Ando rejects Hiro’s friendship. It’s just not right. He can’t be friends with someone who kills. But the latter is perplexed: “I’ve always been like this.” Hiro finally convinces his friend to come to school, and it doesn’t take long for the bullies to smell blood in the water. They immediately try to pick on Ando, but this time, Hiro is there to intervene. He manages to scare the ringleader away, but it’s not enough. After school, he takes aim at the rest of the gang like some sort of rooftop sniper. Bang. Bang. Bang. Again, I appreciate how this anime approaches violence. Last week’s episode gave us an uncompromising and harrowing glimpse at Hiro’s sadism. We adopted his perspective, and as a result, we got a front-row seat to his murdering spree. In contrast, the body count in this week’s episode is even higher, and yet, MAPPA leaves much to the imagination.
The first round of victims practically die offscreen; we see only what Ando can see through binoculars. The second round of victims certainly die offscreen. Following his friend’s rejection, Hiro takes his anger out on yet another unsuspecting family and perhaps a pair of children playing in the streets. We adopt Ando’s point of view each time. Literally in the first case, and metaphorically in the second. We are the powerless bystander. Not only can we do nothing to help these victims, we don’t even get to see the whole truth. Hiro’s violence is no joke. He isn’t putting on a show. He doesn’t pose like one of his favorite manga characters. He’s just a ruthless murderer. Worst of all, Hiro’s always been like this. It’s as if he’s asking Ando, “Why are you bothered now? I’ve always been this heartless. I’ve never cared about others. I only now have the powers to do anything about it. How do you think you really know me?”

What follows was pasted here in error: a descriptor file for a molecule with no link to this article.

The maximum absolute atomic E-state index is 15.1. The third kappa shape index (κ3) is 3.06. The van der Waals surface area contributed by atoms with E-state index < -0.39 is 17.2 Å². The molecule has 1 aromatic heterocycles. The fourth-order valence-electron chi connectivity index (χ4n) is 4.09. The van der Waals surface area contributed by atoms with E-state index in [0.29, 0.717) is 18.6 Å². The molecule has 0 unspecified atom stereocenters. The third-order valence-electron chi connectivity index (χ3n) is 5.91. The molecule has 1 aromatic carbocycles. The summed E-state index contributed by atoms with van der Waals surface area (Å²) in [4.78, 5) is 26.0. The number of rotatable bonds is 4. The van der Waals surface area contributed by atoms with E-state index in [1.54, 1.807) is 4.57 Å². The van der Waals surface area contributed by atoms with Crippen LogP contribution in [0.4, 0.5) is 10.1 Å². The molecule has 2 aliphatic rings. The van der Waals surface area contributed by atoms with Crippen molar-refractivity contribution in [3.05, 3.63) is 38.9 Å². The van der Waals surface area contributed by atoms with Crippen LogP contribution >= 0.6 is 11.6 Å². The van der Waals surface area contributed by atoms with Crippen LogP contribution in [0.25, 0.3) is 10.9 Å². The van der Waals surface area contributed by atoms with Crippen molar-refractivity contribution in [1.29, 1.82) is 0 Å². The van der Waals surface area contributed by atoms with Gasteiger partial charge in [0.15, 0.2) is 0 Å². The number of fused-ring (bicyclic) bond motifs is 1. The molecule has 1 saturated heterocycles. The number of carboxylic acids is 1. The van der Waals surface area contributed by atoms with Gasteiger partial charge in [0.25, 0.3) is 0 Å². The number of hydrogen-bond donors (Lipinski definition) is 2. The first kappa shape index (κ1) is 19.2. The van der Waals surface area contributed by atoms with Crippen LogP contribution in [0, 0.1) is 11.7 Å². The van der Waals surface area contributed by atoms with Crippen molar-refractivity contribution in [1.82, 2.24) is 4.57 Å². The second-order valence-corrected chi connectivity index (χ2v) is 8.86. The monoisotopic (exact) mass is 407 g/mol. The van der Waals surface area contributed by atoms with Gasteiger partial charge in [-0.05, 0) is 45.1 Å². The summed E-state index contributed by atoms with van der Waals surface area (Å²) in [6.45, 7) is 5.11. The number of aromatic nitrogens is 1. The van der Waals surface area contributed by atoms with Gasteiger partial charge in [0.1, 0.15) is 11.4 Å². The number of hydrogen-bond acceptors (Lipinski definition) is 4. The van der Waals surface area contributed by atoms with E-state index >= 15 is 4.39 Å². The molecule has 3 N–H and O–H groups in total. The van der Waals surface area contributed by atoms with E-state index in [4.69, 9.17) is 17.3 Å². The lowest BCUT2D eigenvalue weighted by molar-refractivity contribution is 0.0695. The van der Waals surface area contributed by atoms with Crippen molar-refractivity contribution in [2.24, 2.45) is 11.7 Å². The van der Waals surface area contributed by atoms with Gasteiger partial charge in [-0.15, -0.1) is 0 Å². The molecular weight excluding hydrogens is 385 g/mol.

Hiro seems to accept the fact that Ando will no longer be his friend, but even as he leaves, he mutters, “Just don’t skip school anymore, okay?” He keeps insisting on this. Why, I wonder. Earlier in the episode, Hiro said school would be boring without Ando. It’s easy, then, to write him off as just another bored, selfish kid who only looks out for his own personal enjoyment, but I actually do think he cares about Ando. The problem is that he only cares about his friends. His victims are nothing to him. They’re playthings. They’re mobs in a video game. They’re extras in a movie. They’re fodder. Remember, this is a guy who tears up after reading a good manga. He’s not completely devoid of feelings. At the very least, he seems to take his favorite manga to heart, and these tales always tell you to be loyal to your friends. I bet Hiro believes that wholeheartedly.
But aren’t shounen manga typically full of heroic, compassionate characters who can do no wrong? Why, then, does Hiro kill so indiscriminately and so heartlessly? Well, he’s not here to play the hero. He finds that troublesome, after all. And what comically evil villain has ever cared about killing extras? Obviously, manga is not to blame. No manga or book or movie or what have you can ever drive a sound mind to brutally murder a family out of cold blood. The kid is fundamentally broken. Even so, you wouldn’t turn to manga to raise a kid, so I’m not surprised that Hiro looks at his victims as though they’re just faceless nobodies in one of his favorite comic books. Hiro would have to go out of his way to save people. He would have to try and save as many people as he can. He would also have to feel bad if he failed. Killing random nobodies is so much easier by comparison.